In the ‘as it stands’ table, the Reds were top for 21 first-half minutes, only for Manchester City to recover from falling behind at Brighton to record a convincing 4-1 victory. Liverpool’s bid for a first Premier League title and a first top-flight triumph in 29 years ended in failure despite a final-day victory over Wolves.
Sadio Mane scored from close range after 17 minutes and again after 81 to join Liverpool team-mate Mohamed Salah and Arsenal’s Pierre-Emerick Aubameyang as the Premier League’s top scorer on 22 goals.
Liverpool keeper Alisson was confirmed as the Golden Glove winner with 21 clean sheets. The victory was Liverpool’s ninth in a row and their 30th overall in the league. They finished on 97 points, the third-highest top-flight total in English football history.
The arrival of the Liverpool team bus has become an event in itself.
Half an hour before it turned onto Anfield Road, thousands were on the street waiting for its arrival. Supporters in the hospitality areas at the top of the magnificent new main stand looked down onto a sea of red, numerous flares going off as Jurgen Klopp and his side turned slowly left and drove into the stadium, the smoke clogging the air in unison with the songs being belted out.
Many of those fans were either not alive, or old enough to remember the last time Liverpool were champions. The banner that was slowly handed across the lower tier of the Kenny Dalglish Stand before kick-off proclaiming ’18 times’ was a statement about the club’s glorious past, before a game that might have ushered in a bright new future.
As the pre-match atmosphere grew and the teams went through their warm-ups, Klopp stood alone with his thoughts, knowing he had already delivered a season beyond any realistic expectation yet, incredibly, without being able to go into the final day as favourite.
‘Champions for 21 minutes’
In his programme notes, Klopp pointed out “the job for all of us today is to make sure the focus stays here, on this game”. Quite rightly, he pointed out, it was the only thing Liverpool had any control over. To their absolute credit, Klopp and his players followed the plea completely. In the stands though, it was chaos.
From kick-off, the volume was turned up a notch or two, the backing from the supporters to players hugely impressive, so much so that when Sadio Mane tapped home from six yards there was no noticeable change. That didn’t happen for about another eight minutes.
Who knows how these things get started but cheers were heard for a Brighton goal that hadn’t actually been scored. Fans all over were desperately trying to find out what was going on. Anyone who has tried to get a signal at any major sporting event knows that is not straightforward.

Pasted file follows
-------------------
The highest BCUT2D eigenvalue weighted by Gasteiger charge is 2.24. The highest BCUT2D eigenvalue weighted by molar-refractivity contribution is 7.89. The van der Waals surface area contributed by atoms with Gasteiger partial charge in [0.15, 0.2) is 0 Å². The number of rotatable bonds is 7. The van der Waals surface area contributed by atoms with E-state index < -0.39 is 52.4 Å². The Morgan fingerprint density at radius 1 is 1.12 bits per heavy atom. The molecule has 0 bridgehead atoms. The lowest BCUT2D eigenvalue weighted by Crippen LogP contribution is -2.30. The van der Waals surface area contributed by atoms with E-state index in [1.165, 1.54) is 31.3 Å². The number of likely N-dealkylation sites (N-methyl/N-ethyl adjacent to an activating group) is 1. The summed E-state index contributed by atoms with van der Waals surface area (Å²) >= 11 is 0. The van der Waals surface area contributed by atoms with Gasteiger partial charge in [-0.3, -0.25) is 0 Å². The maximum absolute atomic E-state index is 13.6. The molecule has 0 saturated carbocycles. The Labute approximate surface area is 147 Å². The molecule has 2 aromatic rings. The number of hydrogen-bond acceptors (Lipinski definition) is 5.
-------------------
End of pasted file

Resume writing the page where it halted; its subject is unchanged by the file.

Phones were refreshed and refreshed. The noise subsided. Nothing had happened. Then it did.
The celebration at Brighton’s goal was more feverish than had been the case for Mane’s. The sadness was that it was brought to an end quite so quickly. For 10 more minutes, Liverpool were still top. There was another ghost goal, another celebration. This time more muted. The optimism from before was disappearing. The belief starting to fade.
News City had gone in front came via the Wolves supporters, who taunted their hosts by telling them they would win nothing this season. By the time Martin Atkinson blew his whistle for half-time, Matt Doherty had hit the bar for the visitors and the home fans had found their voice again. Anfield echoed to the strains of “Liverpool we love you”.
Normal service resumed
It did not feel like the league title was on the line in the second half. Wolves, as they have done so often against the big six this season, gave ample evidence to show they are a very good team. Next season they may go beyond their seventh-placed finish, their best since 1980, with astute recruitment in the summer.
As the goals went in on the south coast, Diogo Jota brought a good save from Alisson with his close-range header before Mane converted Trent Alexander-Arnold’s cross nine minutes from time. Alex Oxlade-Chamberlain made only his second appearance of the season as a late substitute before the whistle blew on Liverpool’s amazing domestic campaign.
Wolves will qualify for next season’s Europa League if Manchester City completes the first ever domestic Treble against Watford in the FA Cup final at Wembley next Saturday. Liverpool will aim for their sixth European Cup when they play Tottenham in Madrid on 1 June.